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The Garden of Indra

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From the distance they appear as two stubs of masonry on a ridge that is gashed open by a wide crack. Beyond the crack the Salt Range makes a spectacular dip and melts into the plains of the Punjab. This is the Nandna Pass. Two millenniums before the modern web of roads was laid out in this area, a major road passed through here. Having crossed the Jhelum river somewhere between the modern villages of Rasul and Jalalpur, it went through the spring fed fertile tract of land where the village of Baghanwala sprawls today and climbed up into the Salt Range via the Nandna Pass. Winding past Ara it skirted Chakwal (which of course did not exist then) and headed due north for Taxila. Simultaneously, another branch followed a westerly alignment to the Sindhu river near Kalabagh on its way to the cities beyond the Suleman Mountains. There were yet other branches that crossed that river at no less than three points between Kalabagh and modern Attock. 

Here, by the side of this busy highway, guarding its entrance into the strategic pass, would have stood from times immemorial, a fortress. And when in the 9th century AD, the Kashmirian kings began the construction of their chain of temples in the Salt Range, this location would have been a foregone choice, for the Vishnudharmottara, an ancient religious book, recommends just such a site and the installation of consecrated images in forts situated on hilltops. In less than three centuries, the temple and fortress complex of Nandna was to become a great seat of learning, a veritable university, for it was here that Abu Rehan Al Beruni tarried in his quest for knowledge of the Sanskrit language and the arts and sciences of India.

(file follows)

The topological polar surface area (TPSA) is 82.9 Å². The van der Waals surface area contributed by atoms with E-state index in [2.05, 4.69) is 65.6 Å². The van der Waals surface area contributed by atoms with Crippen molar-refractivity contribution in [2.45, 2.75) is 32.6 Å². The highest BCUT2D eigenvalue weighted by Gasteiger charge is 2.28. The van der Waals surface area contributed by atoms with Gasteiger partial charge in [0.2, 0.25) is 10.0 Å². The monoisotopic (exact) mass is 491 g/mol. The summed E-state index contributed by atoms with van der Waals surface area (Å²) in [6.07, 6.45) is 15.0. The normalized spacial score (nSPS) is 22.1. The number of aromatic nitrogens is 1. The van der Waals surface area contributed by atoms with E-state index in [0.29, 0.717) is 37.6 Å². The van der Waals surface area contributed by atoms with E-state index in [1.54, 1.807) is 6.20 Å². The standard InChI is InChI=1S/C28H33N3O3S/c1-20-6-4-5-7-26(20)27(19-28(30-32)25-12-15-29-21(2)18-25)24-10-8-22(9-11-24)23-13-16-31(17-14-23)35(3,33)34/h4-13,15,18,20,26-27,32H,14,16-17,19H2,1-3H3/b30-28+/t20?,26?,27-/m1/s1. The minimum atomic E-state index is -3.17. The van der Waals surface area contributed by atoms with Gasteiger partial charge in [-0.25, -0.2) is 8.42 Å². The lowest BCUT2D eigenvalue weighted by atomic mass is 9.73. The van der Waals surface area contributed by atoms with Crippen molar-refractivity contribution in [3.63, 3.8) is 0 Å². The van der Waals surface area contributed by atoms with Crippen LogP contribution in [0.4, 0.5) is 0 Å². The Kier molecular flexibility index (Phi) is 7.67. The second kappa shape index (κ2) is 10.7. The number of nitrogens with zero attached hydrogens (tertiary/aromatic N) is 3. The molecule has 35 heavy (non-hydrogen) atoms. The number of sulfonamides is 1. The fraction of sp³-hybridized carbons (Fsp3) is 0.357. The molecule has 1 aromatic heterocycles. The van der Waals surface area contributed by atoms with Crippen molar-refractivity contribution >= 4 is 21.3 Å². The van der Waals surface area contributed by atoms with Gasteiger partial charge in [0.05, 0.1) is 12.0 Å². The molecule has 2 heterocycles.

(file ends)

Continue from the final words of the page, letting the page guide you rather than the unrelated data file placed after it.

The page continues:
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Last Train to Thal

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The last train from Kohat to Thal ran sometime in June 1991, so the Station Master at Kohat informed me. Then the section was closed. For a while afterwards, the staff remained at their stations; slowly they were re-assigned. The first to go were the Station Masters from the several stations strung out between the two termini. Gradually went the others, until only a very small nucleus of gang men remained – ostensibly to look after the abandoned one hundred-kilometre Narrow Gauge line. And ostensible was all the looking after there ever was.
 
 
Even before 1991 the Kohat-Thal line had shown every sign of impending demise. Back in early 1987 when I was doing my series called The Little Railway Bazaar pompously named after one of the good travel books of the 20th century, I had arrived in Kohat to ride the once-a-week train. The coolies around the station said that the Thal line being closed I would be better advised to ride the bus which was not only a sight more comfortable but faster too. My Pakistan Railways timetable said the service was still in operation, so not trusting the red-shirted coolies I sought the Station Master.
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My Books

Deosai: Land of the Gaint - New

The Apricot Road to Yarkand


Jhelum: City of the Vitasta

Sea Monsters and the Sun God: Travels in Pakistan

Salt Range and Potohar Plateau

Prisoner on a Bus: Travel Through Pakistan

Between Two Burrs on the Map: Travels in Northern Pakistan

Gujranwala: The Glory That Was

Riders on the Wind

Books at Sang-e-Meel

Books of Days